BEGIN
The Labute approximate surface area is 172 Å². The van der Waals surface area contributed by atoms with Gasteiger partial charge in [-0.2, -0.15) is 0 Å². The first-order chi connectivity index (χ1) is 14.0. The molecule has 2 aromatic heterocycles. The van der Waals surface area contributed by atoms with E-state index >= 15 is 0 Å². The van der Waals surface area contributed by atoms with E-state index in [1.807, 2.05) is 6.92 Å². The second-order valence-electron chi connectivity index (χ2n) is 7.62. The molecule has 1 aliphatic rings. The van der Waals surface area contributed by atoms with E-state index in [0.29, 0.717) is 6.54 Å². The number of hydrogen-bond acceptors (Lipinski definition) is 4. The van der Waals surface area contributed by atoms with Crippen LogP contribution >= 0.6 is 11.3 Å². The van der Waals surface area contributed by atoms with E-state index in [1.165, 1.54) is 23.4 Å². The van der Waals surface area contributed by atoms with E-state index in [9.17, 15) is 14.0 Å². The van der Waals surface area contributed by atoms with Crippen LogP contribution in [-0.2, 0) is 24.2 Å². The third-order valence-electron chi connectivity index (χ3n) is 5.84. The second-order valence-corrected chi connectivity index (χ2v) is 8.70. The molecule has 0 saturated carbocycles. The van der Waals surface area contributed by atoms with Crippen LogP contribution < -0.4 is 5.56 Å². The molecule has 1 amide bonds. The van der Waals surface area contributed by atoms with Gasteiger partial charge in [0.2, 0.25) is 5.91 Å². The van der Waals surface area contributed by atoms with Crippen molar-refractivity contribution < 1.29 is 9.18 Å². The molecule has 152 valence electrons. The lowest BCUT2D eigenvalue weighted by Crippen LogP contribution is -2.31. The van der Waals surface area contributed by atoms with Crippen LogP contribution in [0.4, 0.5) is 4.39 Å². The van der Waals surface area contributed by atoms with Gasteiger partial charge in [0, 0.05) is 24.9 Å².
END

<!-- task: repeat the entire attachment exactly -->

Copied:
The Labute approximate surface area is 172 Å². The van der Waals surface area contributed by atoms with Gasteiger partial charge in [-0.2, -0.15) is 0 Å². The first-order chi connectivity index (χ1) is 14.0. The molecule has 2 aromatic heterocycles. The van der Waals surface area contributed by atoms with E-state index >= 15 is 0 Å². The van der Waals surface area contributed by atoms with E-state index in [1.807, 2.05) is 6.92 Å². The second-order valence-electron chi connectivity index (χ2n) is 7.62. The molecule has 1 aliphatic rings. The van der Waals surface area contributed by atoms with E-state index in [0.29, 0.717) is 6.54 Å². The number of hydrogen-bond acceptors (Lipinski definition) is 4. The van der Waals surface area contributed by atoms with Crippen LogP contribution >= 0.6 is 11.3 Å². The van der Waals surface area contributed by atoms with E-state index in [1.165, 1.54) is 23.4 Å². The van der Waals surface area contributed by atoms with E-state index in [9.17, 15) is 14.0 Å². The van der Waals surface area contributed by atoms with Crippen LogP contribution in [-0.2, 0) is 24.2 Å². The third-order valence-electron chi connectivity index (χ3n) is 5.84. The second-order valence-corrected chi connectivity index (χ2v) is 8.70. The molecule has 0 saturated carbocycles. The van der Waals surface area contributed by atoms with Crippen LogP contribution < -0.4 is 5.56 Å². The molecule has 1 amide bonds. The van der Waals surface area contributed by atoms with Gasteiger partial charge in [0.2, 0.25) is 5.91 Å². The van der Waals surface area contributed by atoms with Crippen molar-refractivity contribution < 1.29 is 9.18 Å². The molecule has 152 valence electrons. The lowest BCUT2D eigenvalue weighted by Crippen LogP contribution is -2.31. The van der Waals surface area contributed by atoms with Crippen LogP contribution in [0.4, 0.5) is 4.39 Å². The van der Waals surface area contributed by atoms with Gasteiger partial charge in [0, 0.05) is 24.9 Å².